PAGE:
Professor Roberto Abraham wins the 2023 Jackson-Gwilt Medal


Roberto Abraham and the Dragonfly Telephoto Array. Credit: Pieter van Dokkum.

By Meaghan MacSween, Dunlap Institute for Astronomy and Astrophysics, University of Toronto

University of Toronto Astronomy Professor Roberto Abraham has won the 2023 Jackson-Gwilt Medal for his innovative work on the Dragonfly Telephoto Array. The medal was awarded by the United Kingdom’s Royal Astronomical Society.

Abraham is a Professor and Chair of the David A. Dunlap Department of Astronomy and Astrophysics, as well as an Associate at the Dunlap Institute for Astronomy & Astrophysics. He shares the award with his co-principal investigator, Professor Pieter van Dokkum of Yale University.

The Dragonfly Telephoto Array is an innovative optical design that uses clusters of Canon lenses to build up a wide-field large aperture telescope. It was designed particularly to take pictures of large and faint structures in the night sky. Its filters minimize stray light, which helps it to achieve an unprecedented sensitivity to low surface brightness features.

Some members of the Dragonfly research team. Credit: Dragonfly Telephoto Array team.

van Dokkum and Abraham, along with their research teams, began designing the telescope in 2013, starting with just three Canon lenses. Dragonfly now has 78 lenses and is expected to expand to 168 lenses within the next year. The professors’ work has contributed greatly to understanding galaxy evolution, as well as shedding light on the nature of dark matter. Discoveries made with the telescope include a new population of ultra-diffuse galaxies, and very extended galaxy halos around nearby galaxies.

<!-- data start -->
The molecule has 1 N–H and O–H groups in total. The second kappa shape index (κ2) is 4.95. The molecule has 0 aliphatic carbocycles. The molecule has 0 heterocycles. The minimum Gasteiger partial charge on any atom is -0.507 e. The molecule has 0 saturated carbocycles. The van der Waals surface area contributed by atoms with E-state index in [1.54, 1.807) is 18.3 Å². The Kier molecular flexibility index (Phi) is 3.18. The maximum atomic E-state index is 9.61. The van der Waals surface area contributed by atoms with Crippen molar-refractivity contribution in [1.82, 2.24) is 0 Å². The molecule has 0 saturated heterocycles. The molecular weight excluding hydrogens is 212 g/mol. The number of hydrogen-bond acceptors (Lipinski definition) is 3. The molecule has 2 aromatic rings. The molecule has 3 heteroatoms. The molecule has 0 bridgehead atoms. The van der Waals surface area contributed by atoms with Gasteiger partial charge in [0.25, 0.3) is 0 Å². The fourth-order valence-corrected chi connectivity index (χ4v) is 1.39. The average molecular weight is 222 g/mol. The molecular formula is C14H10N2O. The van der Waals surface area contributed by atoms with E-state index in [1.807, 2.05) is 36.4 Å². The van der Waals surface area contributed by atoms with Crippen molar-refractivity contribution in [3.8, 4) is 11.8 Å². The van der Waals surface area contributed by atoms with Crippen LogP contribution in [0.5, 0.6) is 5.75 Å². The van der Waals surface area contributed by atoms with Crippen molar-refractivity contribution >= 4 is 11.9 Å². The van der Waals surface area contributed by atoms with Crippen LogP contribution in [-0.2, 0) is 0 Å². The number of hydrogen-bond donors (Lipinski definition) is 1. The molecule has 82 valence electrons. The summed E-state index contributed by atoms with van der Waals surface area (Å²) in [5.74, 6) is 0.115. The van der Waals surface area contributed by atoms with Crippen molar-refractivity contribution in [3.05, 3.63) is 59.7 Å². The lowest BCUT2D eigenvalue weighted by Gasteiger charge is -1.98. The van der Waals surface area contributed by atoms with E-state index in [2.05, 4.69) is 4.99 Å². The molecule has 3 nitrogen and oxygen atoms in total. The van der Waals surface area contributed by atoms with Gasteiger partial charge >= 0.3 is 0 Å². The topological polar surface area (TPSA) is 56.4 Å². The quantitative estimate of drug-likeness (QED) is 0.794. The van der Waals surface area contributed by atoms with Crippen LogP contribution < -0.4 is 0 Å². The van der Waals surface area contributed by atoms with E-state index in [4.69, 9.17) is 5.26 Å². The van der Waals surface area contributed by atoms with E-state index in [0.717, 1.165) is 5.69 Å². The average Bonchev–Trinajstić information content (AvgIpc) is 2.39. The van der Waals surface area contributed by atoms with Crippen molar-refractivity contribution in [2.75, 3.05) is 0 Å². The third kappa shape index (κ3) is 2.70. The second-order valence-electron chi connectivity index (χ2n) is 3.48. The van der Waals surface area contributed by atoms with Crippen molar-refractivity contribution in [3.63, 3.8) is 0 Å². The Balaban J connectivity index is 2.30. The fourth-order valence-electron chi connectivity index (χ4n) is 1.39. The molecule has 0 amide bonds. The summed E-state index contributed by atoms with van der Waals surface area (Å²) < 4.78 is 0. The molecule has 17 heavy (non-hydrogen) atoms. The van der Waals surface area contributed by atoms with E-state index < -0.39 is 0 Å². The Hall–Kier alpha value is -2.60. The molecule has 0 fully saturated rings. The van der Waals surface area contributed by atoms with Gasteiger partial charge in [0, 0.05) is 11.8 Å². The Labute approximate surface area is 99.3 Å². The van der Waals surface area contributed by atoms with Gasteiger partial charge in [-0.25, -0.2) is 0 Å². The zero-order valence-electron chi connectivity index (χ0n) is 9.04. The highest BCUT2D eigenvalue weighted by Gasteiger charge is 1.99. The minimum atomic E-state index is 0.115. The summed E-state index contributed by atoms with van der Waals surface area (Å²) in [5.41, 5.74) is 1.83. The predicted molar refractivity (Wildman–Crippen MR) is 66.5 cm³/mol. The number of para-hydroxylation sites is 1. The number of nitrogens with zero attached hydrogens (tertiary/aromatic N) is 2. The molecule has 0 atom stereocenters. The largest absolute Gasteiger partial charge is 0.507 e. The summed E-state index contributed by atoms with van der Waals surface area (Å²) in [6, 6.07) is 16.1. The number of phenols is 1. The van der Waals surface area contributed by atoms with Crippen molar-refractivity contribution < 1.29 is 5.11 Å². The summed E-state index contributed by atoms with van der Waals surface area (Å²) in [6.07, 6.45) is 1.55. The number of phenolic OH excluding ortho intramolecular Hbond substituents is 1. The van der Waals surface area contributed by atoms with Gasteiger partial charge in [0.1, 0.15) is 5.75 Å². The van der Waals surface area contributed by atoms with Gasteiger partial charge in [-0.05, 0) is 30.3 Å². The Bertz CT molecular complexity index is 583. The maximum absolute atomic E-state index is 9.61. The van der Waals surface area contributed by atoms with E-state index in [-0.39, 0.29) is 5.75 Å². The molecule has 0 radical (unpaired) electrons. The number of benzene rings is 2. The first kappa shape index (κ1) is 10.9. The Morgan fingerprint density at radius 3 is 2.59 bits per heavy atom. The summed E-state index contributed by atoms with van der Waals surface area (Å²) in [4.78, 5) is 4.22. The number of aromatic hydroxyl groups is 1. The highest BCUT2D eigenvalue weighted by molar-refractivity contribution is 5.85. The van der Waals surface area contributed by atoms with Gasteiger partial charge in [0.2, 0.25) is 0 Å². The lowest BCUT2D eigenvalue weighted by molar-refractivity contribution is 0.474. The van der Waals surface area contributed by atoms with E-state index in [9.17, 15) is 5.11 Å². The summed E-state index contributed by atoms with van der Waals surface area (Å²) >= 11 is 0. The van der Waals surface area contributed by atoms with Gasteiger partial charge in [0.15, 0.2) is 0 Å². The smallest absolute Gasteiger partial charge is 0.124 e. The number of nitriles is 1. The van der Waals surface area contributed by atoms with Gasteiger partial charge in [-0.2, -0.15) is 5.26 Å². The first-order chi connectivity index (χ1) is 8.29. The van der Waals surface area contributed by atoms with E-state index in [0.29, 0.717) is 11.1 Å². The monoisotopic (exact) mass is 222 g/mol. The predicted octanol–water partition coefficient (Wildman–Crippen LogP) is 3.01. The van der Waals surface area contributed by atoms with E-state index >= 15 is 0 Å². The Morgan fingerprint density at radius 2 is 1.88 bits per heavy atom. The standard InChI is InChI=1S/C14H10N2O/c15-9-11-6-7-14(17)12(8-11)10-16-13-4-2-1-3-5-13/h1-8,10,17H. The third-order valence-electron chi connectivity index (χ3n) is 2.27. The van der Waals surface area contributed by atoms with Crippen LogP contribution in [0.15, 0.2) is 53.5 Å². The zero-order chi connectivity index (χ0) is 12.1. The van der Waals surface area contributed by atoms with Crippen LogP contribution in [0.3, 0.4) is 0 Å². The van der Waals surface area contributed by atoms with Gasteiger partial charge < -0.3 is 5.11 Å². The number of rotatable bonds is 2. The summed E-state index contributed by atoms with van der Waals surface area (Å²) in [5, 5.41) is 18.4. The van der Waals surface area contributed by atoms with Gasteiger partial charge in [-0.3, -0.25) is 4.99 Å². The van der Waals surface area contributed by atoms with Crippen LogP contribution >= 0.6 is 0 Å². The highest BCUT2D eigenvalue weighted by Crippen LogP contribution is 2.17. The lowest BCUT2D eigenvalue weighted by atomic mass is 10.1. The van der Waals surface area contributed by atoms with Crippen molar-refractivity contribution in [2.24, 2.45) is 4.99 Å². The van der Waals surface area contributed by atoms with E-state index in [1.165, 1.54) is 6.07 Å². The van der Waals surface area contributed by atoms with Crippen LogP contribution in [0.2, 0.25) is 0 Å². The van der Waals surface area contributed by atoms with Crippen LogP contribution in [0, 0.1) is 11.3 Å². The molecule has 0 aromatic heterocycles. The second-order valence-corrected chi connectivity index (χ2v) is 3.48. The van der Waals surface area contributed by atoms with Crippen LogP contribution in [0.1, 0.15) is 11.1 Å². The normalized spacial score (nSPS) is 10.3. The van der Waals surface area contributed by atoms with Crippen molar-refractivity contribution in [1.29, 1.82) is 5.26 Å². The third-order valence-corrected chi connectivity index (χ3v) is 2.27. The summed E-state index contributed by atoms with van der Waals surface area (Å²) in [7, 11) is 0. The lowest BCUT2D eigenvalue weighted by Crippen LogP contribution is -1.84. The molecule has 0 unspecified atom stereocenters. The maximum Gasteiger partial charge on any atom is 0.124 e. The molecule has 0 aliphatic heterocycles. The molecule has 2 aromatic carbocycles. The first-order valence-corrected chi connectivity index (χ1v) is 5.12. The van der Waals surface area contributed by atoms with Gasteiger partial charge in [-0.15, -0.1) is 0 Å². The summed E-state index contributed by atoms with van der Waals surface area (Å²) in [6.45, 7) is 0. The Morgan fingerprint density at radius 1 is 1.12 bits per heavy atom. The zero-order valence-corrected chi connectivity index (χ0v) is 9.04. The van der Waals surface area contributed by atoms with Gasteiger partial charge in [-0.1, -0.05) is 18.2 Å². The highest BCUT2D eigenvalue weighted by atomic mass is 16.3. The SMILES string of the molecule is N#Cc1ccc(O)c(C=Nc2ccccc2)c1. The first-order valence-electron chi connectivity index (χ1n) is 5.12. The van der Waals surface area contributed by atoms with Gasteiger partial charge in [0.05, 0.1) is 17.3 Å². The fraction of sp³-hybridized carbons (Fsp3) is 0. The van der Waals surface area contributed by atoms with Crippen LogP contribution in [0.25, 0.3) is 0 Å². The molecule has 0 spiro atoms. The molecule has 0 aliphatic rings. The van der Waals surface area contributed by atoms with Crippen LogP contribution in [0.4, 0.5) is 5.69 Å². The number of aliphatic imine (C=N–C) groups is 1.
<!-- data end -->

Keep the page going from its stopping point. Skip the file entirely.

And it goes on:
The award announcement was made today at the Ordinary Meeting of the Society.

“It is a tremendous honour to receive this award,” says Abraham. “Previous honourees include some of my astronomical heroes, stretching back over a hundred years. It’s especially cool to be awarded the same medal that Clyde Tombaugh got for discovering Pluto – I don’t care what anybody says, that thing is still a planet in my book!”

The Jackson-Gwilt Medal is awarded for “outstanding invention, improvement, or development of astronomical or geophysical instrumentation or techniques.” It’s been issued by the Royal Astronomical Society (RAS) since 1897.

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For more information, please contact:
Meaghan MacSween
Communications and Multimedia Officer
Dunlap Institute for Astronomy & Astrophysics,
University of Toronto